Chaitin’s constant is a favorite discussion in Algorithmic Information Theory. It’s fascinating how an unquantifiable figure, an uncomputable figure can stand for so much. Chaitin’s constant, in a sense, is regarded as normal and transcendental. It is believed that there is no algorithm that can truly calculate or even guess the number or its digits.
Chaitin’s constant represents the probability that any random program will halt. This random program is assumed to run in a universal, self-delimiting Turing machine. It was first conceived by its namesake, Gregory Chaitin who was a well-known computer scientist and mathematician. Chaitin was an influential figure in Algorithmic Information Theory, having penned his own incompleteness theory, the Kolmogorov complexity and defined the Chaitin’s constant. Chaitin used the omega figure in stating the halting probability. He further stressed that this constant is only definable and not computable.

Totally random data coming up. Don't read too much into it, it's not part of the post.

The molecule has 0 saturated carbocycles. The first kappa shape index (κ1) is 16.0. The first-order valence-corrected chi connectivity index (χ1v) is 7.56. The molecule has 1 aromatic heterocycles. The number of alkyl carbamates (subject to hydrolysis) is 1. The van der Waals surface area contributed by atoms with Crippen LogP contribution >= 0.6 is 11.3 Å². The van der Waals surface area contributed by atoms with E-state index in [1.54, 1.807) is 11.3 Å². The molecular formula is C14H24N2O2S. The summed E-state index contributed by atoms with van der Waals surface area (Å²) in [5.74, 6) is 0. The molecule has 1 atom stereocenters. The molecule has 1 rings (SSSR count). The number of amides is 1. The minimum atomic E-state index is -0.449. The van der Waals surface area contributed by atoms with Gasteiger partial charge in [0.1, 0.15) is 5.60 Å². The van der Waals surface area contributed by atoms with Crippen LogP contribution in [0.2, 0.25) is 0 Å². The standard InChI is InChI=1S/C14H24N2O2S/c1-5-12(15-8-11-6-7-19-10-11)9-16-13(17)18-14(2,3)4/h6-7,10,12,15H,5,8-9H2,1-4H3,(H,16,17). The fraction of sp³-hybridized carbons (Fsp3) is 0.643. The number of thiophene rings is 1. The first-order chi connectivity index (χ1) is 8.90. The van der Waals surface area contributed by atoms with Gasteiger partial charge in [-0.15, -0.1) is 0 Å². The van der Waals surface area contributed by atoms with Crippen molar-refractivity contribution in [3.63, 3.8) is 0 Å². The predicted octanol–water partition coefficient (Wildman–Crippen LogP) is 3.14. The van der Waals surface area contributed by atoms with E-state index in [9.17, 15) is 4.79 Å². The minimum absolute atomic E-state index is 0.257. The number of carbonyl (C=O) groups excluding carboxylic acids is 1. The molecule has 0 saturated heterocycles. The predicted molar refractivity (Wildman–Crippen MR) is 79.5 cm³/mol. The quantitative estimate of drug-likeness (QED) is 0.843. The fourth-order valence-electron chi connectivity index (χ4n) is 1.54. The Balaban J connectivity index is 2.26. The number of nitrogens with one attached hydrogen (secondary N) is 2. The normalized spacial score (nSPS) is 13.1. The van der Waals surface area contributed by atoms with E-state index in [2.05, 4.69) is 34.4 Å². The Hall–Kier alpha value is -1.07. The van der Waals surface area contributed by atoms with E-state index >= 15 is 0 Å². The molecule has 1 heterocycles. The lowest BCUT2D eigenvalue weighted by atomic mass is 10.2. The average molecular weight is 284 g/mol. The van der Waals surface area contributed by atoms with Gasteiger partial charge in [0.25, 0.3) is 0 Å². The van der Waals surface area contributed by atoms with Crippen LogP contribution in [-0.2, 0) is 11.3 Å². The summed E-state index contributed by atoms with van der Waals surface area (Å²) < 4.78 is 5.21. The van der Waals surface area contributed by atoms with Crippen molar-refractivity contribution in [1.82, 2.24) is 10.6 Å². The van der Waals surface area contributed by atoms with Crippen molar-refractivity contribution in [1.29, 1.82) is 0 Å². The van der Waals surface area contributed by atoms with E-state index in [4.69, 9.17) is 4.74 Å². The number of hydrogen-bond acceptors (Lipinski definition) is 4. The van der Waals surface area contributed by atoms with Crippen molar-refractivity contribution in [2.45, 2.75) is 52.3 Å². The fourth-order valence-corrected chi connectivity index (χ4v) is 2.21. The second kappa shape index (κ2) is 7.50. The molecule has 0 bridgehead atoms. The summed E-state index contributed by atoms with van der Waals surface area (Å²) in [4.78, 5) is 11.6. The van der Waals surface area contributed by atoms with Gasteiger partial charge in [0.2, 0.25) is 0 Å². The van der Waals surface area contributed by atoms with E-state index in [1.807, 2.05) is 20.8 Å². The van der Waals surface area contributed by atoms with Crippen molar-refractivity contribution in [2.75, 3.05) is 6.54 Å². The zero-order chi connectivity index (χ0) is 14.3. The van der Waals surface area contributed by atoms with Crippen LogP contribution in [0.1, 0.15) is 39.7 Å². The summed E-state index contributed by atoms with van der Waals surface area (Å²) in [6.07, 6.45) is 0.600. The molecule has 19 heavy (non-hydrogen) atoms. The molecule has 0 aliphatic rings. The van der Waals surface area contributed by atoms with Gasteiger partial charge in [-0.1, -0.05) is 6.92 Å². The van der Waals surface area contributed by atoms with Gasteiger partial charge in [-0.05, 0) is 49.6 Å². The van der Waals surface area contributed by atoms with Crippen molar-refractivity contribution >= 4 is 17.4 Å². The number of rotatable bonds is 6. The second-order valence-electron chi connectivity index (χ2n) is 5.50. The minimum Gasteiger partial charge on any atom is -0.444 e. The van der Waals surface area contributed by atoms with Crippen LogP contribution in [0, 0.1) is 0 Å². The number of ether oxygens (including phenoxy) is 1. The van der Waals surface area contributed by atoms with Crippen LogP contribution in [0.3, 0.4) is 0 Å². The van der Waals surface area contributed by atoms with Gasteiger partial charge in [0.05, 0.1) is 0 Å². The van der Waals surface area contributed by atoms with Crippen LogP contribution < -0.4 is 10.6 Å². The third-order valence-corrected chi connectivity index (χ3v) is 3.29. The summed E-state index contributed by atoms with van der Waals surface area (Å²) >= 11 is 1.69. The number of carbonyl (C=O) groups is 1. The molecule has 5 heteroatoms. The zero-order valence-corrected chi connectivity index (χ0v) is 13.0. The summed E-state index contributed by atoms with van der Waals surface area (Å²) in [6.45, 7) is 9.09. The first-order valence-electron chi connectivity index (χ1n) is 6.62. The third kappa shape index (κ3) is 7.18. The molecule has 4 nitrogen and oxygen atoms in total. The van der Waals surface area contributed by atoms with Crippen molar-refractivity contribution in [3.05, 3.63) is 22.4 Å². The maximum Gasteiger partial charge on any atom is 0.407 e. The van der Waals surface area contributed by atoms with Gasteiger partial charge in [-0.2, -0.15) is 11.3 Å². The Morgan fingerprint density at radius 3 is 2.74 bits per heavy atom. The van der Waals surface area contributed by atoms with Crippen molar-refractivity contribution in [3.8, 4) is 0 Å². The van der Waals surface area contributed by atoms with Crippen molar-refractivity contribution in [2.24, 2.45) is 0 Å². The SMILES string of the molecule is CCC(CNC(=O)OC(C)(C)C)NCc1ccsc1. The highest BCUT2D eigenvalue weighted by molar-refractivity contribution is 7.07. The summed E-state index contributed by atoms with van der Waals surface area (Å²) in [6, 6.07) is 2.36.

To better understand Chaitin’s constant, let us look into its different properties.
- First and foremost, it is uncomputable. Why? Chaitin’s constant computes the halting problem through the algorithm that necessities the n digits. Once the n is specified, the constant will be able to calculate the halting problem up until the nth digit. Its reliance on the unspecified n digit makes it uncomputable.
- Chaitin’s constant is a normal arithmetical number. This means that the digits are equidistributed.
- Algorithmically Random
- Chaitin’s constant cannot work with an algorithm that is characterized with less than n-O(1) bits. Why? n represents the longest bit in the program. The algorithm works this way. It will use the program that has the shortest length in order to compute for the constant. Thus, the algorithm has to have at least n-O(1) bits in size or else, it won’t be able to achieve its purpose. It won’t be able to identify which of the programs would halt.